On September 10, 2015, we reported that the Department of State (“DOS”) issued a new Visa Bulletin format for October 2015, with two separate cut-off dates; one relevant to when an I-485 application may be filed and the other controlling the date on which DOS or USCIS could approve an immigrant visa or I-485 application. The October Visa Bulletin, while published in September, does not go into effect until October 1. However, its publication is deemed an official pronouncement as to upcoming visa availability. The reason that it is published in advance of its effective date is to assist foreign nationals in planning and preparing their applications for filing.
However, on September 25, 2015, DOS published a new Visa Bulletin with amended cutoff dates. The filing dates backed up as much as 2 years in some cases. This means that thousands of people who have spent the last 2 weeks preparing to file I-485 applications in October are now no longer eligible to do so. This is a terrible disappointment for those individuals. Spouses who thought that they would, at long last, be able to apply for work authorization in the U.S. will now not be able to. In addition, would-be I-485 applicants who thought that they would qualify to change employers under AC21's permanent portability provisions now will not be able to do so. The American Immigration Lawyers Association (“AILA”) has issued a press release to this effect.
The last time (and the only time in our recollection) that the Department of State attempted to revise the Visa Bulletin after its publication was July 2007. In that case, as a result of infighting between USCIS and DOS with regard to allocation of visa numbers, the State Department issued a Visa Bulletin showing that all employment-based visa classifications were “current,” which opened the floodgates and permitted thousands upon thousands of individuals to apply for adjustment of status even though it would be many years before a visa number would actually be available for them. (We actually still have some pending I-485s that we filed in July 2007, though most have been approved within the last couple of years.) In that case, DOS attempted to revise the Visa Bulletin after the beginning of July in order to establish new cutoff dates on July 2nd, but were prevented from doing so by litigation.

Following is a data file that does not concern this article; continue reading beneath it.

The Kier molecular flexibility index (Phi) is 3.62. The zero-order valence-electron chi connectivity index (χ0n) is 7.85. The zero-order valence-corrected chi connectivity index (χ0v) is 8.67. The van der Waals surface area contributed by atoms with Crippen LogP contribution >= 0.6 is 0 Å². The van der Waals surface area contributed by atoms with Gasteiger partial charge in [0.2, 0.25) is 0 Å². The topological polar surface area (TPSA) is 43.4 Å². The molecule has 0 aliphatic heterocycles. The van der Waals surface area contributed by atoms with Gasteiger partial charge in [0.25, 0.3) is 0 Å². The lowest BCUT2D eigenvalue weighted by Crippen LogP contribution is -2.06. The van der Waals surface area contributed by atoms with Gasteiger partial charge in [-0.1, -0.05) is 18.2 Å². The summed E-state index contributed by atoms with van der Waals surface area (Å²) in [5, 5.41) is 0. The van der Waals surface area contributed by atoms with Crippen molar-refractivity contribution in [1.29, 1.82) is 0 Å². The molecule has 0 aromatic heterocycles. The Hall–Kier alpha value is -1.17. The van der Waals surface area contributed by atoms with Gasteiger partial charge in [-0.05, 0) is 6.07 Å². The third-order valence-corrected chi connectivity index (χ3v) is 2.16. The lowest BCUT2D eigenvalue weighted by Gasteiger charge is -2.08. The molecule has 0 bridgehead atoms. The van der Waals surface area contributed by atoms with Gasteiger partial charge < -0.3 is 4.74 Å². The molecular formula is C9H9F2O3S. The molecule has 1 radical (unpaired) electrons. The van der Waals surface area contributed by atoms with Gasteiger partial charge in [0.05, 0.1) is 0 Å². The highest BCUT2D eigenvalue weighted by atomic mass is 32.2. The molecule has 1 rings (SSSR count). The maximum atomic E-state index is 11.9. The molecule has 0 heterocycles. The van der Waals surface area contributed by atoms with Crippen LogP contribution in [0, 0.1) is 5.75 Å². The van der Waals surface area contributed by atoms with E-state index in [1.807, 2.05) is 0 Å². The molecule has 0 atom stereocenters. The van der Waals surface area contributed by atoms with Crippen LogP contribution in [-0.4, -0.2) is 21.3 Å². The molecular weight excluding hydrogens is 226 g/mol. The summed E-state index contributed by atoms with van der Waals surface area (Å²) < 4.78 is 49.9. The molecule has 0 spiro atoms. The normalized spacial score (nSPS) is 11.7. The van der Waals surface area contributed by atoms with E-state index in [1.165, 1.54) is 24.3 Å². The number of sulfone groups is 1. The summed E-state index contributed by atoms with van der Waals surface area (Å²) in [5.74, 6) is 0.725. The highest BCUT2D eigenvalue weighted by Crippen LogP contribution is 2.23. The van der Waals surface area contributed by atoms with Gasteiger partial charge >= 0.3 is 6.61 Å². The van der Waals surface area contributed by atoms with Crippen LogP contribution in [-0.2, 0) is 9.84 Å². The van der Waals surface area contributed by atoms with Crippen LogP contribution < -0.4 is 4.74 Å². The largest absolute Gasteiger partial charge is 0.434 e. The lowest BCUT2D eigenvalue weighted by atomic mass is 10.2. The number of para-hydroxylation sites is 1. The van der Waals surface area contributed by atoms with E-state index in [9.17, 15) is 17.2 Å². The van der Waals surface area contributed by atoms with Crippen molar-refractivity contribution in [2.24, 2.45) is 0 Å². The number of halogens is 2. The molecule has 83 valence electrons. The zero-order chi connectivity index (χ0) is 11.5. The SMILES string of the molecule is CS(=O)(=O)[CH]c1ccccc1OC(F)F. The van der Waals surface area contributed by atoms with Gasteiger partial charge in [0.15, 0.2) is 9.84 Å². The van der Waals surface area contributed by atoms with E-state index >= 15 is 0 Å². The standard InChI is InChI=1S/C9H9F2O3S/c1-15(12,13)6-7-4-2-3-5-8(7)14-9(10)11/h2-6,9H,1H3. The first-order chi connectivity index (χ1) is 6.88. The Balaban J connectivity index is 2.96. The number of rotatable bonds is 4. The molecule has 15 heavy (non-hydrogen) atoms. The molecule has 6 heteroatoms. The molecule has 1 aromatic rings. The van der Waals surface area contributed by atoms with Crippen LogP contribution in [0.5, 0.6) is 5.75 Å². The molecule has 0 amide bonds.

This case is different from July 2007 in that DOS has published the updated Visa Bulletin in September, i.e., in advance of its effective date rather than in the middle of the month in which it is effective. While that is in some ways better, it does not change the fact that people laid concrete plans in reliance on a Visa Bulletin that is not supposed to change.
This case is also different from July 2007 in that bringing litigation may have serious unintended negative consequences. We are grateful for DOS's new two-track Visa Bulletin system, with the separate cutoff dates for filing and adjudication of immigrant visa applications and do not want to see that system rescinded. It is possible that if someone sues DOS over the change in the Visa Bulletin on September 25, that DOS will not revert to the prior cutoff dates from the September 10th Visa Bulletin, but will do away with the two-track system entirely, which would not be beneficial to applicants.